- Most types of pancake mix (unless it says “whole grain” or “whole wheat)
- Biscuits and other quick-breads
- Pasta/noodles made from refined flour
- Muffins, cookies (also have added sugar)
If you’re suffering from nausea, you’ll probably want to avoid spicy foods and stick with bland foods until you start to feel better. Spicy foods can worsen nausea and cause stomach pain, especially if you have a sensitive stomach.
Can you drink alcohol with Rybelsus?
There aren’t any known interactions between Rybelsus and alcohol. However, Rybelsus works to lower your blood sugar and can cause low blood sugar if you take it with other medications like insulin or sulfonylureas.
If you drink a lot of alcohol in addition to taking diabetes medications, you might be at a greater risk of developing low blood sugar (hypoglycemia).
If you choose to drink alcohol while taking Rybelsus, aim to keep your intake moderate. The current recommendation is to limit your alcohol consumption to two drinks or fewer per day for men and one drink or fewer per day for women.
Foods to eat while taking Rybelsus
Fiber is a type of carbohydrate, but your body doesn’t absorb it. Because it isn’t absorbed, fiber doesn’t raise your blood sugar.
Eating fiber-rich foods can help promote stable blood sugar levels, especially if you replace low-fiber carbohydrates with them. Fiber-rich foods can also help prevent and ease constipation, which is a potential side effect of Rybelsus.
Bland foods (for nausea/vomiting)
Rybelsus is most likely to cause side effects like nausea and vomiting when you first start taking it and when you increase your dose.
An empty stomach can worsen nausea, so try to eat small meals and snacks throughout the day.
Eating bland foods can help with nausea, such as:
- Plain rice/pasta
Having diabetes means you’re at a greater risk of having high cholesterol and developing heart disease. One heart-healthy diet tip is to choose unsaturated fats over saturated fats more often.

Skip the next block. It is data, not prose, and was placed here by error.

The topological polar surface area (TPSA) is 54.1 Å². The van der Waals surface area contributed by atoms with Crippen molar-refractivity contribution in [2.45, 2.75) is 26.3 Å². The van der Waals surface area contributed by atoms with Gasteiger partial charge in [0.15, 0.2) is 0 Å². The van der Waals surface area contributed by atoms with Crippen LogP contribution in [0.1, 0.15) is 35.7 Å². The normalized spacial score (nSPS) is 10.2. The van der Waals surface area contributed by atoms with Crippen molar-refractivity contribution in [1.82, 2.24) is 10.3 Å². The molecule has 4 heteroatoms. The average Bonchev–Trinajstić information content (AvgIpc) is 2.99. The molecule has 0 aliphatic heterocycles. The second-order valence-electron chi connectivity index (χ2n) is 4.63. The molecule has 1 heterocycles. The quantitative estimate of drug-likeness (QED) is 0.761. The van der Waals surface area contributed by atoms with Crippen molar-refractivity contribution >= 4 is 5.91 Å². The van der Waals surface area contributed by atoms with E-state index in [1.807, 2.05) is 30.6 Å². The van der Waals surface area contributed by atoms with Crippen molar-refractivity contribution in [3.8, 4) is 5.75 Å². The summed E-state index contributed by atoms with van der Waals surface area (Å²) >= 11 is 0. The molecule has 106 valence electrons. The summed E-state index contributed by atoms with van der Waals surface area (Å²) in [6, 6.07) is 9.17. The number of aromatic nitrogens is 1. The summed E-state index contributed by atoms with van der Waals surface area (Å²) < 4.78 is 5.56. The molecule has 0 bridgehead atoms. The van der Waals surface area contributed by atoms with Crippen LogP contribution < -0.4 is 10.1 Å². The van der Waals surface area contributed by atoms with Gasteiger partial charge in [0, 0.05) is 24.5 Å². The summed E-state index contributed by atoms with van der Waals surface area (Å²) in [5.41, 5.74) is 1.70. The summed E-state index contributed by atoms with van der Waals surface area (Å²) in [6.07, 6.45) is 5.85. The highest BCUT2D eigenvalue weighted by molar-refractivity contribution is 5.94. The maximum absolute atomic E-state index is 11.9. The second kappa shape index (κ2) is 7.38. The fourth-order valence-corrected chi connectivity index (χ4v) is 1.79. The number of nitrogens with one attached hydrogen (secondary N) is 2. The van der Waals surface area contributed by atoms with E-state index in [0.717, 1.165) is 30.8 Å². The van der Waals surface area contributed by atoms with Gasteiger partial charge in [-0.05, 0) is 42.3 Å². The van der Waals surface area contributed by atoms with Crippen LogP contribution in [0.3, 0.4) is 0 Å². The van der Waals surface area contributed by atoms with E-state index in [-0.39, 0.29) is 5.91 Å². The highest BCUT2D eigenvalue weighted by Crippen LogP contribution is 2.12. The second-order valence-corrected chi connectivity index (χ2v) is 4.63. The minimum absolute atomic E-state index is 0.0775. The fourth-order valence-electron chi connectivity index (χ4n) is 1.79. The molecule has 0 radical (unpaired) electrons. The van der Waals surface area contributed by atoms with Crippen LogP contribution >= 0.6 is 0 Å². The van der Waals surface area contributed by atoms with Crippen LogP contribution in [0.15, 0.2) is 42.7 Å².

Saturated fat (typically found in animal fat and some plant sources like coconuts) is likely fine to consume in moderation. Still, diets high in saturated fat might encourage high levels of LDL cholesterol, or “bad” cholesterol, which can increase your heart disease risk.
Some foods that are high in unsaturated, heart-healthy fats to eat while taking Rybelsus include:
- Seeds (especially flaxseed and chia seeds)
- Vegetable and plant-based oils (olive oil, flaxseed oil, canola oil, etc.)
- Fatty fish like salmon, mackerel, herring
Type 2 diabetes stems from insulin resistance, which is when your body doesn’t use insulin effectively. Interestingly, magnesium supplementation has been shown to help improve insulin sensitivity which helps to lower blood sugar levels.
People with diabetes tend to have lower blood levels of magnesium than those non-diabetics. Eating magnesium-rich foods while taking Rybelsus might improve your blood sugar levels more significantly.
Some foods rich in magnesium include:
- Pumpkin seeds
- Black beans
- Dark chocolate
- Peanut butter
- Whole wheat bread
Protein doesn’t raise your blood sugar levels as carbohydrates do. Therefore, eating protein with meals and snacks is important. Protein also helps you feel full, which can help prevent nausea once your stomach becomes more empty.
Eating protein with carbohydrates can help slow the release of carbohydrates into blood sugar. Some great protein sources to eat while taking Rybelsus include:
- Poultry (chicken, turkey)
- Dairy products (cheese, yogurt, milk)
- Soybeans/soy products (edamame, tofu, etc.)
Most vegetables are considered non-starchy, which means they are low in carbohydrates. Non-starchy vegetables are rich in fiber, vitamins, and minerals, which can help boost your satiety without raising your blood sugar levels.
While starchy vegetables aren’t bad to eat when you have diabetes, they should be treated more like grains in terms of how they raise your blood sugar. Examples of starchy vegetables include potatoes, corn, green peas, and winter squash.